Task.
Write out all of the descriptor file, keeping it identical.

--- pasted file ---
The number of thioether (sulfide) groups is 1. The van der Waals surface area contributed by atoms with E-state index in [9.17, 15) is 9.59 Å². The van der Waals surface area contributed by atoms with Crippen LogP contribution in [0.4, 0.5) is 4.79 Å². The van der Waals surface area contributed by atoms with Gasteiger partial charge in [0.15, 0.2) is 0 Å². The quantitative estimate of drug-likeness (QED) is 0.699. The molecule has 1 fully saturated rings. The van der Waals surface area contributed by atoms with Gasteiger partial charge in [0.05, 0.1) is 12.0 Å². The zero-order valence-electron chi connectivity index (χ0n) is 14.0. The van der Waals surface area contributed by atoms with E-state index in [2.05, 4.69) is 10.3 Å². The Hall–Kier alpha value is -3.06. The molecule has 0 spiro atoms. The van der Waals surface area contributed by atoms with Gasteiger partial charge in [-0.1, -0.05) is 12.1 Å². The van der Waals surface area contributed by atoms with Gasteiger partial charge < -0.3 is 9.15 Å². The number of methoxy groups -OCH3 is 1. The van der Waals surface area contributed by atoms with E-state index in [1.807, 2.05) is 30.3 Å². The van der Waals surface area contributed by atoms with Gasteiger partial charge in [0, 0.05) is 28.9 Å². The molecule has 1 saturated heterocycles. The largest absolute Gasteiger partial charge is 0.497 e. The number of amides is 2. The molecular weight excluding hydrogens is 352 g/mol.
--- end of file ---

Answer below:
The number of thioether (sulfide) groups is 1. The van der Waals surface area contributed by atoms with E-state index in [9.17, 15) is 9.59 Å². The van der Waals surface area contributed by atoms with Crippen LogP contribution in [0.4, 0.5) is 4.79 Å². The van der Waals surface area contributed by atoms with Gasteiger partial charge in [0.15, 0.2) is 0 Å². The quantitative estimate of drug-likeness (QED) is 0.699. The molecule has 1 fully saturated rings. The van der Waals surface area contributed by atoms with Gasteiger partial charge in [0.05, 0.1) is 12.0 Å². The zero-order valence-electron chi connectivity index (χ0n) is 14.0. The van der Waals surface area contributed by atoms with E-state index in [2.05, 4.69) is 10.3 Å². The Hall–Kier alpha value is -3.06. The molecule has 0 spiro atoms. The van der Waals surface area contributed by atoms with Gasteiger partial charge in [-0.1, -0.05) is 12.1 Å². The van der Waals surface area contributed by atoms with Gasteiger partial charge < -0.3 is 9.15 Å². The number of methoxy groups -OCH3 is 1. The van der Waals surface area contributed by atoms with E-state index in [1.807, 2.05) is 30.3 Å². The van der Waals surface area contributed by atoms with Gasteiger partial charge in [0, 0.05) is 28.9 Å². The molecule has 1 saturated heterocycles. The largest absolute Gasteiger partial charge is 0.497 e. The number of amides is 2. The molecular weight excluding hydrogens is 352 g/mol.